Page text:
Twitter offers users the chance to write and “publish” without any outside editing or comments. That is, authors of tweets have creative freedom and edit themselves. In order for the concept of peer review to be effective on this site means that students would have to tweet writing done for the class and other students would then tweet comments as a way to talk back to their peers.
Kenneth A. Bruffee in “Collaborative Learning: Some Practical Models” claims that students work together outside of the classroom in a variety of ways, and therefore should also be encouraged to work together inside of the classroom. Bruffee suggests that students develop a new kind of awareness when they both listen (read) and comment on others’ writing and says, “People themselves learn, when they teach others” (641).
Because peer review has been around for awhile, it is not an innovative suggestion. But Lee-Ann Kastman Breuch, author of Virtual Peer Review, claims the scholarship on computer-involved peer review is still developing. Two decades after Bruffee, Kastman Breuch suggests that peer review has changed from oral communication to virtual communication: “I define virtual peer review as the activity of using computer technology to exchange and respond to one another’s writing for the purpose of improving writing” (10). She continues on, saying that virtual peer review must be situated so that teaching strategies drive the use of technology.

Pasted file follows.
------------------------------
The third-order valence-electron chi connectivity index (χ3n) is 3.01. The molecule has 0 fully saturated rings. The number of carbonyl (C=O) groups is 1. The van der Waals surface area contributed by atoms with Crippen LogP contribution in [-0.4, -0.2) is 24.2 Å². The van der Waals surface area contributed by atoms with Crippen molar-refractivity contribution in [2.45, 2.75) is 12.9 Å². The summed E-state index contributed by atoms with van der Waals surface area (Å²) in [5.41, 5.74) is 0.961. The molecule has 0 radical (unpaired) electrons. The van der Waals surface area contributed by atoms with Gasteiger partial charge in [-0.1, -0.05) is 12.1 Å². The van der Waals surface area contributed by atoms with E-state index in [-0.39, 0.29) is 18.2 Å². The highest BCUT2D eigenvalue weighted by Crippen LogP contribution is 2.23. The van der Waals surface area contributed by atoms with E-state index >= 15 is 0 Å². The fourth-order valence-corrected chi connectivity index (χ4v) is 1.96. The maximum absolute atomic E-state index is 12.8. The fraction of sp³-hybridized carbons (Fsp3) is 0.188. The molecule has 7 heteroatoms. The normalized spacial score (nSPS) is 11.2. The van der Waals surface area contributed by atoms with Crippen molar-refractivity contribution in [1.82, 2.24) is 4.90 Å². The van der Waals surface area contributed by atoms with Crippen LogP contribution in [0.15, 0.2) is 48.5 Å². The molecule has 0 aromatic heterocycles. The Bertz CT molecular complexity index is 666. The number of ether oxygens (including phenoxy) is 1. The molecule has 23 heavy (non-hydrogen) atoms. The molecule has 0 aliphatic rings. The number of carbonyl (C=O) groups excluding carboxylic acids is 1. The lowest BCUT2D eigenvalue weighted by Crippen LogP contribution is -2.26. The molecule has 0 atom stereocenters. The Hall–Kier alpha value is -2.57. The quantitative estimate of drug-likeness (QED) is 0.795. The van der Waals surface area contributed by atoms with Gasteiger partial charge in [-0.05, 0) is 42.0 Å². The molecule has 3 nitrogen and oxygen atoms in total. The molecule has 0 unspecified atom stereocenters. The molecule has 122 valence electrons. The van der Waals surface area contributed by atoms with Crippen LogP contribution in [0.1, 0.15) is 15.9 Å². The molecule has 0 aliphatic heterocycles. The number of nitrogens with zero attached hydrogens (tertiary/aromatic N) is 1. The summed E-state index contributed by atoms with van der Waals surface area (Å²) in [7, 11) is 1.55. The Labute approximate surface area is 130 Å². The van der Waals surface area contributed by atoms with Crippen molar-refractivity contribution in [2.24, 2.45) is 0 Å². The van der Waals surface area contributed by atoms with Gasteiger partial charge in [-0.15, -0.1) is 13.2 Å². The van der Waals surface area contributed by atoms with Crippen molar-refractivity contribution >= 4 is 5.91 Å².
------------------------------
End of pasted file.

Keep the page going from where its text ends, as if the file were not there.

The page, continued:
Taking both theories into account, it should be possible to move peer review to an online space that encourages brief, quick interaction. By doing this, students should be able to learn from each other’s writing and advice. And by giving advice, students will become aware of potential issues their own writing might have. My study attempts to test this assumption.
I advised to tweet their thesis statements for the essay they were currently working on. I then asked students to tweet responses to others’ thesis statements via tweeting, focusing on clarity, strength of the stance, and potential resistance or gaps in the implied argument. I tweeted responses as well.
The participants were the 22 undergraduate students enrolled in English 151: Writing & Rhetoric course. The majority of the class was comprised of first-year students; there were two sophomore students and one junior-level student.
The required material for this activity was a computer and a thesis statement for the current essay. Although in a computer classroom, students often brought in their personal laptops. On particular days, only a few students would access Twitter via a school computer. Students wrote their thesis statements outside of class.
Analysis and Conclusions
I did not find Twitter to be as effective for peer response as I had hoped for two reasons:
- Character limit: Because comments must be shorter and more succinct, some students had difficulties fitting their thesis statements into one tweet, as well as their responses and explanations to other students. Most students recognized whether or not a thesis was strong or weak, but most could not briefly articulate why.
- Chaos: The Twitter feed is similar to 23 people IM-ing at the same time. It is hard to read the thoughts of 23 people at the same time, especially when they are addressing each other.
One suggestion for improving the thesis workshop on Twitter includes forming smaller groups of students—three or four—who would work together outside of class. If students set a specific time to peer review, it could alleviate some of the chaos of an entire class tweeting at once.
I concluded that Twitter is less functional for peer review than are other online spaces such as Facebook or blogs. However, Twitter has other advantages in the classroom, such as classroom communication with the teacher.